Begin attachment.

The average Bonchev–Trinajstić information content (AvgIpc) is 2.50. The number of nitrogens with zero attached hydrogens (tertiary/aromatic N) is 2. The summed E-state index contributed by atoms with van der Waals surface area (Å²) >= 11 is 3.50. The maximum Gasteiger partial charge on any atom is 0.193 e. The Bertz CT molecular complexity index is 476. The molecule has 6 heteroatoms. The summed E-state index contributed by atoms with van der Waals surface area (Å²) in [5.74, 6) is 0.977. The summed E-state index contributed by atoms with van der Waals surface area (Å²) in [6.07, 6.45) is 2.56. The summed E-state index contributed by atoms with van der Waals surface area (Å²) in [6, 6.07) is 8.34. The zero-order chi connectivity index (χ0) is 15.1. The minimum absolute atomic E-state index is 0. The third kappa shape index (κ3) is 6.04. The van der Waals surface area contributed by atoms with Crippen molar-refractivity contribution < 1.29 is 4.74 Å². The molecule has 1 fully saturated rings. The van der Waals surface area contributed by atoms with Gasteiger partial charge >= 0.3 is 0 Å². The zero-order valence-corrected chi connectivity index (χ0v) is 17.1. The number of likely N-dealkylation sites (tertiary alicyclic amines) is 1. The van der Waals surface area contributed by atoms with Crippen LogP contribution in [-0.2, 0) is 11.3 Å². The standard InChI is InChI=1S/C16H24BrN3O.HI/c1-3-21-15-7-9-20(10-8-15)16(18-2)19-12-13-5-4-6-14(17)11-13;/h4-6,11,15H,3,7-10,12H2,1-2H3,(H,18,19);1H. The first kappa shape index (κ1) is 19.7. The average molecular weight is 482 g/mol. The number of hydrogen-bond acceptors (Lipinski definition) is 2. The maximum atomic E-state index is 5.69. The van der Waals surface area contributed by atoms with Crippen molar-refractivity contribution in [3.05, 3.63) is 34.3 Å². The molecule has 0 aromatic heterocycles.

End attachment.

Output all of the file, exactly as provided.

The average Bonchev–Trinajstić information content (AvgIpc) is 2.50. The number of nitrogens with zero attached hydrogens (tertiary/aromatic N) is 2. The summed E-state index contributed by atoms with van der Waals surface area (Å²) >= 11 is 3.50. The maximum Gasteiger partial charge on any atom is 0.193 e. The Bertz CT molecular complexity index is 476. The molecule has 6 heteroatoms. The summed E-state index contributed by atoms with van der Waals surface area (Å²) in [5.74, 6) is 0.977. The summed E-state index contributed by atoms with van der Waals surface area (Å²) in [6.07, 6.45) is 2.56. The summed E-state index contributed by atoms with van der Waals surface area (Å²) in [6, 6.07) is 8.34. The zero-order chi connectivity index (χ0) is 15.1. The minimum absolute atomic E-state index is 0. The third kappa shape index (κ3) is 6.04. The van der Waals surface area contributed by atoms with Crippen molar-refractivity contribution < 1.29 is 4.74 Å². The molecule has 1 fully saturated rings. The van der Waals surface area contributed by atoms with Gasteiger partial charge >= 0.3 is 0 Å². The zero-order valence-corrected chi connectivity index (χ0v) is 17.1. The number of likely N-dealkylation sites (tertiary alicyclic amines) is 1. The van der Waals surface area contributed by atoms with Crippen LogP contribution in [-0.2, 0) is 11.3 Å². The standard InChI is InChI=1S/C16H24BrN3O.HI/c1-3-21-15-7-9-20(10-8-15)16(18-2)19-12-13-5-4-6-14(17)11-13;/h4-6,11,15H,3,7-10,12H2,1-2H3,(H,18,19);1H. The first kappa shape index (κ1) is 19.7. The average molecular weight is 482 g/mol. The number of hydrogen-bond acceptors (Lipinski definition) is 2. The maximum atomic E-state index is 5.69. The van der Waals surface area contributed by atoms with Crippen molar-refractivity contribution in [3.05, 3.63) is 34.3 Å². The molecule has 0 aromatic heterocycles.